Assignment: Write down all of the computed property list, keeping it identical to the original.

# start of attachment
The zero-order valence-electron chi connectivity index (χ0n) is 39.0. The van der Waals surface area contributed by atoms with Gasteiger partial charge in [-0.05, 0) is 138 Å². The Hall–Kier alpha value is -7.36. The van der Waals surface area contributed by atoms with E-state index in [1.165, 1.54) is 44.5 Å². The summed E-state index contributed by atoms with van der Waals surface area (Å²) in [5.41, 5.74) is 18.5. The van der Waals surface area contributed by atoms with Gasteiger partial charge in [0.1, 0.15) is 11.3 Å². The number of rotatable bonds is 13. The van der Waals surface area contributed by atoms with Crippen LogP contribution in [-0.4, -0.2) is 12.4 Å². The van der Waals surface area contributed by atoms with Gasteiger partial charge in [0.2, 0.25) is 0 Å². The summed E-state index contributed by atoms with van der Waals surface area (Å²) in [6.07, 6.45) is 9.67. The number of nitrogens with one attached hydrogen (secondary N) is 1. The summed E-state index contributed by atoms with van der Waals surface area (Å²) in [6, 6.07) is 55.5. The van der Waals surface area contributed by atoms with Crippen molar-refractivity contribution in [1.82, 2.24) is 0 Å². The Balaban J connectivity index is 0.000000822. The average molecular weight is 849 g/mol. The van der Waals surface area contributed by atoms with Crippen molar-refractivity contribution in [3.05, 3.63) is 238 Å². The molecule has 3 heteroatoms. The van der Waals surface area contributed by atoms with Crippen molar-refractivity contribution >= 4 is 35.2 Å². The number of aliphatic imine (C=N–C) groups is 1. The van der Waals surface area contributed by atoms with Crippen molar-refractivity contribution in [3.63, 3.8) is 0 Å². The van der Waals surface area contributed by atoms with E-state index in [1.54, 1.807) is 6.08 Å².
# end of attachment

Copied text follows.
The zero-order valence-electron chi connectivity index (χ0n) is 39.0. The van der Waals surface area contributed by atoms with Gasteiger partial charge in [-0.05, 0) is 138 Å². The Hall–Kier alpha value is -7.36. The van der Waals surface area contributed by atoms with E-state index in [1.165, 1.54) is 44.5 Å². The summed E-state index contributed by atoms with van der Waals surface area (Å²) in [5.41, 5.74) is 18.5. The van der Waals surface area contributed by atoms with Gasteiger partial charge in [0.1, 0.15) is 11.3 Å². The number of rotatable bonds is 13. The van der Waals surface area contributed by atoms with Crippen LogP contribution in [-0.4, -0.2) is 12.4 Å². The van der Waals surface area contributed by atoms with Gasteiger partial charge in [0.2, 0.25) is 0 Å². The summed E-state index contributed by atoms with van der Waals surface area (Å²) in [6.07, 6.45) is 9.67. The number of nitrogens with one attached hydrogen (secondary N) is 1. The summed E-state index contributed by atoms with van der Waals surface area (Å²) in [6, 6.07) is 55.5. The van der Waals surface area contributed by atoms with Crippen molar-refractivity contribution in [1.82, 2.24) is 0 Å². The Balaban J connectivity index is 0.000000822. The average molecular weight is 849 g/mol. The van der Waals surface area contributed by atoms with Crippen molar-refractivity contribution in [3.05, 3.63) is 238 Å². The molecule has 3 heteroatoms. The van der Waals surface area contributed by atoms with Crippen molar-refractivity contribution >= 4 is 35.2 Å². The number of aliphatic imine (C=N–C) groups is 1. The van der Waals surface area contributed by atoms with Crippen molar-refractivity contribution in [3.63, 3.8) is 0 Å². The van der Waals surface area contributed by atoms with E-state index in [1.54, 1.807) is 6.08 Å².